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Mammals seen in British waters

The relatively small islands of Great Britain can boast a coastline that stretches for more than 10,000 miles due to all its “ins and outs” and the huge number of even smaller outlying islands. The coasts therefore provide environments for a variety of sea mammals, especially in the more remote areas where food is plentiful and human interference less so. Mammals that can often be seen from the shore, or better still from a boat, include:


Grey seal (Halichoerus grypus), also known as the Atlantic seal

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Male seals can reach 8 feet in length although the females are smaller. As might be expected, they have dark grey skin but have patches that are light grey or brown. During the breeding season, which is late autumn and early winter, huge numbers can be seen in many locations around the coast, such as the Farne Islands of Northumberland where up to 6,000 individuals congregate. At other times they can be seen resting on remote beaches. The British Isles are home to about half the world’s population of this species.

Common seal (Phoca vitulina)

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The common seal is smaller than the grey seal, with males being up to about six feet in length. The skin colour is lighter than that of the grey seal, being greyish brown with darker spots, and the face strikes the viewer as being generally “friendlier”, although the appearance of a smile on its features cannot be taken as meaning anything in human terms! It is also known as the harbour seal, and individuals can sometimes be seen in harbours and inlets with the head bobbing in the water. It is also seen basking on sand banks and mudflats with head and tail raised off the ground.


Common porpoise (Phocoena phocoena)

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Also known as the harbour porpoise, this is the smallest sea mammal seen in British waters, at around five feet in length. It is dark grey above and light grey below, and can be distinguished from the dolphin by its blunt head, lack of beak, and triangular dorsal fin. It swims in family groups but individuals are often seen on their own. The south-west coast of Wales is a good place to see them.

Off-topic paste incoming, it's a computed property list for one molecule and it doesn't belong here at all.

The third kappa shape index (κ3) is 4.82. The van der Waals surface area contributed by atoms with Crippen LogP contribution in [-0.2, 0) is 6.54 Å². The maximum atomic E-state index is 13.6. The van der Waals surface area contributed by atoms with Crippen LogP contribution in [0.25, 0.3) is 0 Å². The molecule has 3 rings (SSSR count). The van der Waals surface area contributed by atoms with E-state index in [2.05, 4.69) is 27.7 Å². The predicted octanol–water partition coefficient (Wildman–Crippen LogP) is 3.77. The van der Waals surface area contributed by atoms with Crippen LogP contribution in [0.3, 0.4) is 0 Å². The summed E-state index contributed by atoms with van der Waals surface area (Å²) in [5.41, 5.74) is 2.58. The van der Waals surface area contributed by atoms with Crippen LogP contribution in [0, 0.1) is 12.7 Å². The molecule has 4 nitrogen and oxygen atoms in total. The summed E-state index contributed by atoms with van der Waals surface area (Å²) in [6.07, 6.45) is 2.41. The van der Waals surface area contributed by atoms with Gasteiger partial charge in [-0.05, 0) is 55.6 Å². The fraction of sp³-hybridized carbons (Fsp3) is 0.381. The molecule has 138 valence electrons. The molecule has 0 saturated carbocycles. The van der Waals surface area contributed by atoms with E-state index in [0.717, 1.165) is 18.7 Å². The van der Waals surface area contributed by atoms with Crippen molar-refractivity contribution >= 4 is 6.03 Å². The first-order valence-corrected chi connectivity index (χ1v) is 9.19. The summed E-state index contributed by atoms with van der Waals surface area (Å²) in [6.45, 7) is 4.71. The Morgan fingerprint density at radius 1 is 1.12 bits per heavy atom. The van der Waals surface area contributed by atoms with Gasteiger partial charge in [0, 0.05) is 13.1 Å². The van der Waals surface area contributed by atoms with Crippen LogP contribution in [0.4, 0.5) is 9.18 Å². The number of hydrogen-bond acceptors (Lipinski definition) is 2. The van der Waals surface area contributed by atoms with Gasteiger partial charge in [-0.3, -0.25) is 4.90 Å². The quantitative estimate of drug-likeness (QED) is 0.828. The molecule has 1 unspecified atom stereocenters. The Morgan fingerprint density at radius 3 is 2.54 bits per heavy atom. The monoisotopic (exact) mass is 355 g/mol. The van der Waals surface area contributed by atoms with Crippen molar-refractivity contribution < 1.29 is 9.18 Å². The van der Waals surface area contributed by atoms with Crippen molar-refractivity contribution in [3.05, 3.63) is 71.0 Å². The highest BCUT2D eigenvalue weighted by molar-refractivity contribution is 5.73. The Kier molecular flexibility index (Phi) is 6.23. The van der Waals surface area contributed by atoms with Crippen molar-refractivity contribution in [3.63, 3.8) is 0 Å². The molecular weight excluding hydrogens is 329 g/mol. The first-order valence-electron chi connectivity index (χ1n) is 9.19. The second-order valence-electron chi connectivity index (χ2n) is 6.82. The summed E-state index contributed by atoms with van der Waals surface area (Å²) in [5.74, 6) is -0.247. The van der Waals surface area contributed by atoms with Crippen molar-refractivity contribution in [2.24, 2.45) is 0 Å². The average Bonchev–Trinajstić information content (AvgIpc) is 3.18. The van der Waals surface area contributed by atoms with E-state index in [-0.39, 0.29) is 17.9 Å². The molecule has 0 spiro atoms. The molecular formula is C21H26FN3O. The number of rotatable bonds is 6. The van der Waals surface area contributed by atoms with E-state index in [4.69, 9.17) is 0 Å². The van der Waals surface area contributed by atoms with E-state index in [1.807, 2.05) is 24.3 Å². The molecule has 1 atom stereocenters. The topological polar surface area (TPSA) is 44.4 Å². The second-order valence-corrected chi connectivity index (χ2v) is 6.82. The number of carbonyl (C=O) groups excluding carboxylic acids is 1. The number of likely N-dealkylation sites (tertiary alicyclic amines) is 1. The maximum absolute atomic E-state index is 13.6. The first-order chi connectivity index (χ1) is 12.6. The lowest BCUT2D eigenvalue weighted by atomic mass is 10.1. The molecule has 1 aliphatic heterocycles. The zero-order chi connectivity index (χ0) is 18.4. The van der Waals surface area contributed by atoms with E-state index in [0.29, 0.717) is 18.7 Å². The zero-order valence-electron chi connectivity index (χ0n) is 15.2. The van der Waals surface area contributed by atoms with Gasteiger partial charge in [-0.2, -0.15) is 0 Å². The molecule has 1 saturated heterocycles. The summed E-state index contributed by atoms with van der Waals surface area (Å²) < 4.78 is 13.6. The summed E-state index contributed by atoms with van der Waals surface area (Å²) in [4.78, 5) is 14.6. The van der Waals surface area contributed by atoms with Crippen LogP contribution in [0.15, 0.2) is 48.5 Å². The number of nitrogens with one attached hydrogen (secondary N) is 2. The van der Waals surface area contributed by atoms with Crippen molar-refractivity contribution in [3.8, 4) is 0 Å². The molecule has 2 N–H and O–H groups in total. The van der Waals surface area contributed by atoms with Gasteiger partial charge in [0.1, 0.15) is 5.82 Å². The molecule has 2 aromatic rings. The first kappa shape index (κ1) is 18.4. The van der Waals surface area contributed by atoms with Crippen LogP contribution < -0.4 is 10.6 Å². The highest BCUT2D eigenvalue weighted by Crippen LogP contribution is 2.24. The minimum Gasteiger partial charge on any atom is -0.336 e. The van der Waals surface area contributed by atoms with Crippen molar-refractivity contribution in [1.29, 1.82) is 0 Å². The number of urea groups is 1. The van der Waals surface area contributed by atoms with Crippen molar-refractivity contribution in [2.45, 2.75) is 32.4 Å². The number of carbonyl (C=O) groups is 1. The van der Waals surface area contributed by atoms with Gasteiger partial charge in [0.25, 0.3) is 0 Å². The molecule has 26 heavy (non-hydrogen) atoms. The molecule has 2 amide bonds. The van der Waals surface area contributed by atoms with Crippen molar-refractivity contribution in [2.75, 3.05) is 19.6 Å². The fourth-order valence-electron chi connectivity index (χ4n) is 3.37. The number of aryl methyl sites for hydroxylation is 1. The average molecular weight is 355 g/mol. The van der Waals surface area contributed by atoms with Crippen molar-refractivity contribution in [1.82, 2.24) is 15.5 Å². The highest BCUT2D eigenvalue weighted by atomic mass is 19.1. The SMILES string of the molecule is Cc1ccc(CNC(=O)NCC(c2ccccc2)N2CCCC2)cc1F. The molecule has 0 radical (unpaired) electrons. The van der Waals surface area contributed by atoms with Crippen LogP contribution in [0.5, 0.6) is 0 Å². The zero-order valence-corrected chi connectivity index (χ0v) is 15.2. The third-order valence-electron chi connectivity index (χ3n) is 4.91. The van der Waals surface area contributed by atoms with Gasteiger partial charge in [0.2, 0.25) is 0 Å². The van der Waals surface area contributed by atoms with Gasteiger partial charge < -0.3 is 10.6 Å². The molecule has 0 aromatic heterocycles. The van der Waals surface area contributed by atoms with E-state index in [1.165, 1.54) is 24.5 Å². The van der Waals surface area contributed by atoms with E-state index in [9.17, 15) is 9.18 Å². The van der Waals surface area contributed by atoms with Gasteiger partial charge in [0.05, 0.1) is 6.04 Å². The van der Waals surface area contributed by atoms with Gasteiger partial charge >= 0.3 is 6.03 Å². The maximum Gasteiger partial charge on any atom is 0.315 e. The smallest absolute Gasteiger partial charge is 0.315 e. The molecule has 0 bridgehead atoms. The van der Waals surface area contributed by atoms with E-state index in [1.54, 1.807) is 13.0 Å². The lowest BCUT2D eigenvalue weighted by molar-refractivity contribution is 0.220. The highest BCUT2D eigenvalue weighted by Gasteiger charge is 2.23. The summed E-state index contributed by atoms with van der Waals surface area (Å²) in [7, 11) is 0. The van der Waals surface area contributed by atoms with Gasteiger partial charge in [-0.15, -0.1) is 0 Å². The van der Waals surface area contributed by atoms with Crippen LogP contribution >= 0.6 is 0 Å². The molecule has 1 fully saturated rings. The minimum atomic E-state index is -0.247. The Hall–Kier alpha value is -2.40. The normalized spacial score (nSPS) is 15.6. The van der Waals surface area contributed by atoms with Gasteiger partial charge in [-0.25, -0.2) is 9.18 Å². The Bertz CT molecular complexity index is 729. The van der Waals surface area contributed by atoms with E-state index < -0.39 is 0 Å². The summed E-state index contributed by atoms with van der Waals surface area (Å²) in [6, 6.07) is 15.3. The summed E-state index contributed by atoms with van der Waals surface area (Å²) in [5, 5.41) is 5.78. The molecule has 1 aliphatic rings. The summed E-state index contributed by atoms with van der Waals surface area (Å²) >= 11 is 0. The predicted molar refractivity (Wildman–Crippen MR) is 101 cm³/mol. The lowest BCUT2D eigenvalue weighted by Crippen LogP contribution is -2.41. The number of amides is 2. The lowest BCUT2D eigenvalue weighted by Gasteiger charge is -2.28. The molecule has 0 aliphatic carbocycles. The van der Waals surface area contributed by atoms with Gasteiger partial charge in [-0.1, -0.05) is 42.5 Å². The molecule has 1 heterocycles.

Bottle-nosed dolphin (Tursiops truncatus)

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This is the sea mammal that most visitors to Britain’s shores want to see as it swims at speed just ahead of motor boats or leaps spectacularly out of the water. Its reputation for friendliness is greatly helped by its smile-shaped snout, but it does indeed seem to enjoy human company. Dolphins grow up to nine feet in length and have athletic, streamlined bodies that are generally grey but with a lighter underside. They have pointed dorsal fins, the rear edge of which is curved in a sickle shape. Whether the snout is really shaped like a bottle is a matter of opinion, but it is certainly distinctive. Dolphins fish in groups, and a gathering of gulls overhead is often a good sign that dolphins are around.

Minke whale (Balaenoptera acutorostrata)

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Whales are far less commonly seen than seals, porpoises or dolphins in British waters, and unfortunately this happens most often when individuals or small groups become disorientated and beach themselves on the shore. However, one species that is seen quite often, especially around the northern and western islands of Scotland, is the minke. It is up to 28 feet long, with a dark back and lighter underside, including a light grey stripe across the flippers. It is a baleen whale, which means that it takes food, including krill and small fish, by straining seawater through bony plates across the mouth that act like a comb. Minkes are usually seen alone but groups may be seen as they migrate between their breeding and feeding territories.


This is by no means a complete list of cetaceans that are seen in British waters, as more than 20 species of whale, dolphin and porpoise are either natives or regular visitors. These include the massive fin whale (up to 80 feet long) and the orca, which gains its unfortunate alternative name of killer whale from its predation of smaller sea mammals such as porpoises and seals.

Mention might also be made of the sea otter (Lutra lutra), as it is a mammal that is often seen on Scottish coasts where it hunts for fish and plays among the rocks. When the water is calm, an otter will lie on its back eating its latest catch. However, this is the same species as the animal that is seen on inland rivers throughout Great Britain and should therefore be described as a “mammal that lives by the sea” rather than a “sea mammal”.

A visit to the British coast, especially away from the main population centres, is usually a rewarding one in terms of wildlife sightings. Sea mammals can be particularly impressive, although it should always be remembered that one is there to observe and not interfere. Getting too close to a seal colony, for example, can be dangerous and is not recommended. These are wild animals that have every right to be where they are and to continue their lives undisturbed by gawping tourists.


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Written by Indexer